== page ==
At last he looks upon the hobbits who share Gandalf’s pity, Merry even offering Saruman his tobacco. All he can see is the fine clothes that are the fruit of their labours and suffering. All that he can feel is a hatred of their contentment and he is determined to do them some hurt if he can. To determine to do this is a way of refusing to change. It allows him to maintain some last shred of the illusion of greatness.
11 thoughts on “Meeting Saruman on the Road and It’s Still All About Him”
You are so spot-on with the Uncle Andrew link! They would both consider themselves Nietzschean ubermensch-types, but in reality are petty despots in love with their own vanity.
And I love that snippet of Auden – thank you! I know it’s skipping ahead, but it made me think of Frodo’s comment that ‘He was great once, of a noble kind that we should not dare to lift our hand against. He is fallen, and his cure is beyond us; but I would still spare him, in the hope that he may find it.’
– Frodo still believes in redemption, but Saruman doesn’t want it. He’s like CS Lewis’s concept of the man being in Hell because he wants to be. He would rather be ruined than changed.
Good to hear from you again, David! I have long thought that the only real difference between Gollum and Sauron or Uncle Andrew and Jadis is simply size. As you say what they share in common is their vanity and their desire to have more than they possess already.
Narcissists are so lacking in a sense of humour! Lewis shows that so well in giving Uncle Andrew and Jadis the same line about high and lonely destinies.
Hah! We were talking this weekend about the almost repentance of Saruman at Orthanc. If only Gandalf hadn’t laughed at him….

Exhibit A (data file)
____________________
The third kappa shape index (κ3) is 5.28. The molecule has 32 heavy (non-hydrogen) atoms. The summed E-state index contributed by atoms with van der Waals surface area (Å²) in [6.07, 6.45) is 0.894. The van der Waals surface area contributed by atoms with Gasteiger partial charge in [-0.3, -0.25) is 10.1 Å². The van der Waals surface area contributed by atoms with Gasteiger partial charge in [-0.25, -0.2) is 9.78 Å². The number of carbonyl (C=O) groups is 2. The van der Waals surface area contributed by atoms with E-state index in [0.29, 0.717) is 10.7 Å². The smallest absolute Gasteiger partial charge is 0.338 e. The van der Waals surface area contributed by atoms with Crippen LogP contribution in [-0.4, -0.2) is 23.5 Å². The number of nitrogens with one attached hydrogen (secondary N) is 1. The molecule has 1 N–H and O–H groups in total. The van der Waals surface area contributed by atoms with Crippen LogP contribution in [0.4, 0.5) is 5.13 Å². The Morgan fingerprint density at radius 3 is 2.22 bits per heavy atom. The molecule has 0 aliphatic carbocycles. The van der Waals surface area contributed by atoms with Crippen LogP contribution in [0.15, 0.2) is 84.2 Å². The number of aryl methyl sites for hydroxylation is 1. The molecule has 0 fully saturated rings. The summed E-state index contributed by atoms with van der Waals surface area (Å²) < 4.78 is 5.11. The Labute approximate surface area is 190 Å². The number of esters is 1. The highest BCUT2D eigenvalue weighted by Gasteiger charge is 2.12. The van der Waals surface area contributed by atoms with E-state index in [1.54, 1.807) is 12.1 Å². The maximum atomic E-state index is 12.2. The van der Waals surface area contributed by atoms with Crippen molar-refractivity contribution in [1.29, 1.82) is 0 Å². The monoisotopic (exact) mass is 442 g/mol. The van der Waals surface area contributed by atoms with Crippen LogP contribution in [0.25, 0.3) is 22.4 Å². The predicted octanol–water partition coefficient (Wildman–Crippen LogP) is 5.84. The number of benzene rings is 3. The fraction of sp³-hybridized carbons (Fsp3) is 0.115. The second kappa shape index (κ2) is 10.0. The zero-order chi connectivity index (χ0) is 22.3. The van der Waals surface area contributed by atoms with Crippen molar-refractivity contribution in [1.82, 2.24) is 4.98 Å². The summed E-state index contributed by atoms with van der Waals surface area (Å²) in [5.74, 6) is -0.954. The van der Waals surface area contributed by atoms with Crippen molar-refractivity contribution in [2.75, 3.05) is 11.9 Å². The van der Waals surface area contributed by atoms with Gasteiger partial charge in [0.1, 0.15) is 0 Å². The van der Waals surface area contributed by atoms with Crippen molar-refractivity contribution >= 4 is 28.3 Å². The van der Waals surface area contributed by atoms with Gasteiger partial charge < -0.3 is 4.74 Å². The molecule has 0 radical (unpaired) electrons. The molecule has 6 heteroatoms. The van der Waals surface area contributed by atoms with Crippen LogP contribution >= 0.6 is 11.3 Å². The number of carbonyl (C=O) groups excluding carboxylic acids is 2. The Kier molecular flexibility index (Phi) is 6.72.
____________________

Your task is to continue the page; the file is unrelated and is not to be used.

Oh the consequences of those unguarded moments! I am guilty of far too many. They are my biggest regrets. When I give time to think even my mistakes seem easier to redeem somehow.
The quote from Auden contains two of the most profound sentences of the 20th century. They bear thinking about, over and over.
I have never read a biography of Auden but I believe that he was the centre of a group at Oxford that was extravagantly homo-erotic and hedonistic. His later years on the other hand display a man of profound seriousness. I have no idea how he came to one from the other. He was a man who changed.
Brilliant connection to Uncle Andrew!
Saruman is — for all his pride, power, and delusions of grandeur — very petty. He tried to become a big fish in a small pond, and for a while, it seemed he was succeeding. But the other fish grew up very quickly all around him and suddenly he didn’t seem so important anymore.
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Hannah Arendt spoke of the banality of evil in her book on Adolf Eichmann in his trial in Jerusalem. There are complex characters like Boromir in inner turmoil but those who have said yes to evil have said yes to pettiness and banality too. But what destruction this pettiness and banality can cause.
It’s worth considering on a very simple everyday level, isn’t it. Reminds me of Jesus weeping over Jerusalem. What reluctant children we are sometimes to give up our ego even in the smaller things.
I’m struck by your words about Saruman’s misery. His isolation and aloneness that are caused by his inability to accept mercy perhaps.
The simple every day level is, I think, the most true. One observes the great effort that Saruman makes to give the impression of nobility to others and most of all to himself. His inability to receive mercy is a quality that he has practiced for a very long time.